Education Update – August – September 2013
Selected items from the National scene as reported by TES
2nd August 2013
Possible new reforms re bullying
Exclusion from school may not be the only sanction open to principals. Reforms presently going through Parliament recommend that principals in England and Wales should have the right to request court injunctions against abusive children. ‘BeatBullying’ researchers have found that 44% of suicides among children aged 11 to 14 are linked to bullying.
9th August 2013
First created by PhD student Thomas West at the University of Delaware, algorithms entail studying the 1st grade reports on students to identify those likely to drop out of school in later years. What was discovered from West’s research was that reasons for dropping out later were that a 1st grader was twice as likely to drop out if they had missed 3 or more days, or if they underperformed in reading and mathematics. However, they were 5 times more likely to drop out if they had a bad behaviour record. The UK government is now also focussing assessment on children at the start of school more closely. It needs to be noted that West’s research identified 47% of students who adjusted during school but correctly identified more than 75% of future drop-out students accurately.
16th August 2013
A-level results show fall in top grades again
For the second year running the top grades in this year’s A-levels were achieved by fewer students. Only 7.6% of students gained A* grades. This was a decrease from 2012 when it was 7.9%. 2012 was the first year to show a fall in the top grades for 20 years. The decrease was also reflected in the number of students gaining ‘A’ grades (26.6% in 2012; 26.3% this year). The dropping results coincide with a clampdown by Ofqual – England’s exams regulator – but the decline in top grades requires more answers.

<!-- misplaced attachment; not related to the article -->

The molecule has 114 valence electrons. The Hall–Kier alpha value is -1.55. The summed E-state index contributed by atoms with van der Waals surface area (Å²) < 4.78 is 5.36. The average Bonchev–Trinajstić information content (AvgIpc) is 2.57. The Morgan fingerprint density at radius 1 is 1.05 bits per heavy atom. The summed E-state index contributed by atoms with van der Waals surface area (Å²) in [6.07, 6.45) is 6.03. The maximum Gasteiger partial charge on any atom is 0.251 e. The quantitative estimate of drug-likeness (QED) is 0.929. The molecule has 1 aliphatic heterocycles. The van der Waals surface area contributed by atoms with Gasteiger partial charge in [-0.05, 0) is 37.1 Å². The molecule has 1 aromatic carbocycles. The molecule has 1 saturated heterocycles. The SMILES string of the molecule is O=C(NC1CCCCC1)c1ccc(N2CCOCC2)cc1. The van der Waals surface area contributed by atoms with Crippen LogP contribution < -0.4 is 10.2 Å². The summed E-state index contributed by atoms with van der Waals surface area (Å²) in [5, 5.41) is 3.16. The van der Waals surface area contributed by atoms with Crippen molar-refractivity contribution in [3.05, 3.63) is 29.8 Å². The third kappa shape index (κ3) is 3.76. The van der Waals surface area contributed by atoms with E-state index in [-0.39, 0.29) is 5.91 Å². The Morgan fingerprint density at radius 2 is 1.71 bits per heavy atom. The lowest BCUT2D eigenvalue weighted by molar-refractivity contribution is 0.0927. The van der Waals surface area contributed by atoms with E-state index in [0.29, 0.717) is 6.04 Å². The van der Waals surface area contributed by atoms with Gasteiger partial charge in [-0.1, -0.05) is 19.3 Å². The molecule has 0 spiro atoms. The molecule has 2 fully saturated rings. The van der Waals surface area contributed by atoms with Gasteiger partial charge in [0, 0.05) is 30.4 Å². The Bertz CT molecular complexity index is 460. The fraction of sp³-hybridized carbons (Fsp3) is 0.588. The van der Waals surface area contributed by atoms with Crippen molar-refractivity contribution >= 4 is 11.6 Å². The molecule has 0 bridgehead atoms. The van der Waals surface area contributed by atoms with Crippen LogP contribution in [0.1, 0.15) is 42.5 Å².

The UK’s Crown Protection Service (CPS) has published new guidelines and proposing a new approach to counteract an ‘over cautious’ approach by teachers and calling for police and prosecutors to take accusations more seriously. See the consultation on www.cps.gov.uk/consultations.
Increased prescriptions for drugs to treat behaviour conditions
Since 2007 prescriptions for drugs (such as Ritalin) to treat behaviour disorders have increased by 56%. The Care Quality Commission blames the increased diagnosis of ADHD in children and adults. The Commission is also concerned that students are using such drugs to enhance their academic performance.
23rd August 2013
Migration to IGCSE
Huge increases have been recorded this year for entries to IGCSE in Foreign Languages, Geography and History with an increase in Chemistry, Biology and Physics. Exam boards believe that combined GCSE and IGCSE statistics are a more accurate measure of students’ performance. The migration to IGCSE is reckoned to partly account for the drop in A*-C grades from 69.4% to 68.1%.
After the death of student Smith as a result of abuse from using the website Ask.fm, David Cameron has asked parents and students to boycott the site. He has also put forward plans to block access to online porn sites. A report by the Office of the Children’s Commissioner found that porn causes high-risk behaviour among children, including violent attitudes and behaviour and casual and unprotected sex.
30th August 2013
Performance-related pay causing chaos